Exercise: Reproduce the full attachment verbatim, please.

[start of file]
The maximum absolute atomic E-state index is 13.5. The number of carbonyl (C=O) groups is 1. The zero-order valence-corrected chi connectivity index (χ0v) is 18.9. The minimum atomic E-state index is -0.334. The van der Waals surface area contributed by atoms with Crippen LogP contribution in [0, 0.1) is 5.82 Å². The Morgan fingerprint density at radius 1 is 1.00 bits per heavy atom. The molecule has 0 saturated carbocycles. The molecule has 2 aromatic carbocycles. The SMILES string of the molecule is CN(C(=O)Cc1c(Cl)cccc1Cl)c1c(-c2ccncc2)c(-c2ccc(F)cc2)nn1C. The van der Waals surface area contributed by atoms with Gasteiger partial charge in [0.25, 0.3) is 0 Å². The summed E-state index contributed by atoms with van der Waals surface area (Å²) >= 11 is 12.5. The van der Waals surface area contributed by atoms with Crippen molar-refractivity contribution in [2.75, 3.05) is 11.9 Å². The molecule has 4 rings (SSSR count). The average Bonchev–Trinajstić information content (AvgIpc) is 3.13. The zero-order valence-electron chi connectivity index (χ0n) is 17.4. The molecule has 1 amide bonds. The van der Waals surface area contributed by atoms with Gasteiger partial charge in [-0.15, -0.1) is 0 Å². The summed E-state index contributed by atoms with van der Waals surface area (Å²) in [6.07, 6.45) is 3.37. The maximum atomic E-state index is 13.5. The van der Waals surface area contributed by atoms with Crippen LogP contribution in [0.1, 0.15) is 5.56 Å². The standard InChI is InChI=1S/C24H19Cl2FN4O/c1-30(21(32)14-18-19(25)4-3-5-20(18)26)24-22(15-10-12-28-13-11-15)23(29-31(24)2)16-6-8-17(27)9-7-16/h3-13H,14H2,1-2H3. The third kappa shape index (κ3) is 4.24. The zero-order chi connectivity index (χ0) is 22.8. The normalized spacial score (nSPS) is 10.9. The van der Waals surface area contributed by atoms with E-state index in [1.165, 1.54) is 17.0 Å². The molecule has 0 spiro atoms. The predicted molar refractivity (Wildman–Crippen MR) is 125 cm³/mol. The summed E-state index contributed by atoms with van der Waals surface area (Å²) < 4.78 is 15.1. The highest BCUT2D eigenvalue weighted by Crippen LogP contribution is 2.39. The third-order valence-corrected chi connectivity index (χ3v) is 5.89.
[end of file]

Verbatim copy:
The maximum absolute atomic E-state index is 13.5. The number of carbonyl (C=O) groups is 1. The zero-order valence-corrected chi connectivity index (χ0v) is 18.9. The minimum atomic E-state index is -0.334. The van der Waals surface area contributed by atoms with Crippen LogP contribution in [0, 0.1) is 5.82 Å². The Morgan fingerprint density at radius 1 is 1.00 bits per heavy atom. The molecule has 0 saturated carbocycles. The molecule has 2 aromatic carbocycles. The SMILES string of the molecule is CN(C(=O)Cc1c(Cl)cccc1Cl)c1c(-c2ccncc2)c(-c2ccc(F)cc2)nn1C. The van der Waals surface area contributed by atoms with Gasteiger partial charge in [0.25, 0.3) is 0 Å². The summed E-state index contributed by atoms with van der Waals surface area (Å²) >= 11 is 12.5. The van der Waals surface area contributed by atoms with Crippen molar-refractivity contribution in [2.75, 3.05) is 11.9 Å². The molecule has 4 rings (SSSR count). The average Bonchev–Trinajstić information content (AvgIpc) is 3.13. The zero-order valence-electron chi connectivity index (χ0n) is 17.4. The molecule has 1 amide bonds. The van der Waals surface area contributed by atoms with Gasteiger partial charge in [-0.15, -0.1) is 0 Å². The summed E-state index contributed by atoms with van der Waals surface area (Å²) in [6.07, 6.45) is 3.37. The maximum atomic E-state index is 13.5. The van der Waals surface area contributed by atoms with Crippen LogP contribution in [0.1, 0.15) is 5.56 Å². The standard InChI is InChI=1S/C24H19Cl2FN4O/c1-30(21(32)14-18-19(25)4-3-5-20(18)26)24-22(15-10-12-28-13-11-15)23(29-31(24)2)16-6-8-17(27)9-7-16/h3-13H,14H2,1-2H3. The third kappa shape index (κ3) is 4.24. The zero-order chi connectivity index (χ0) is 22.8. The normalized spacial score (nSPS) is 10.9. The van der Waals surface area contributed by atoms with E-state index in [1.165, 1.54) is 17.0 Å². The molecule has 0 spiro atoms. The predicted molar refractivity (Wildman–Crippen MR) is 125 cm³/mol. The summed E-state index contributed by atoms with van der Waals surface area (Å²) < 4.78 is 15.1. The highest BCUT2D eigenvalue weighted by Crippen LogP contribution is 2.39. The third-order valence-corrected chi connectivity index (χ3v) is 5.89.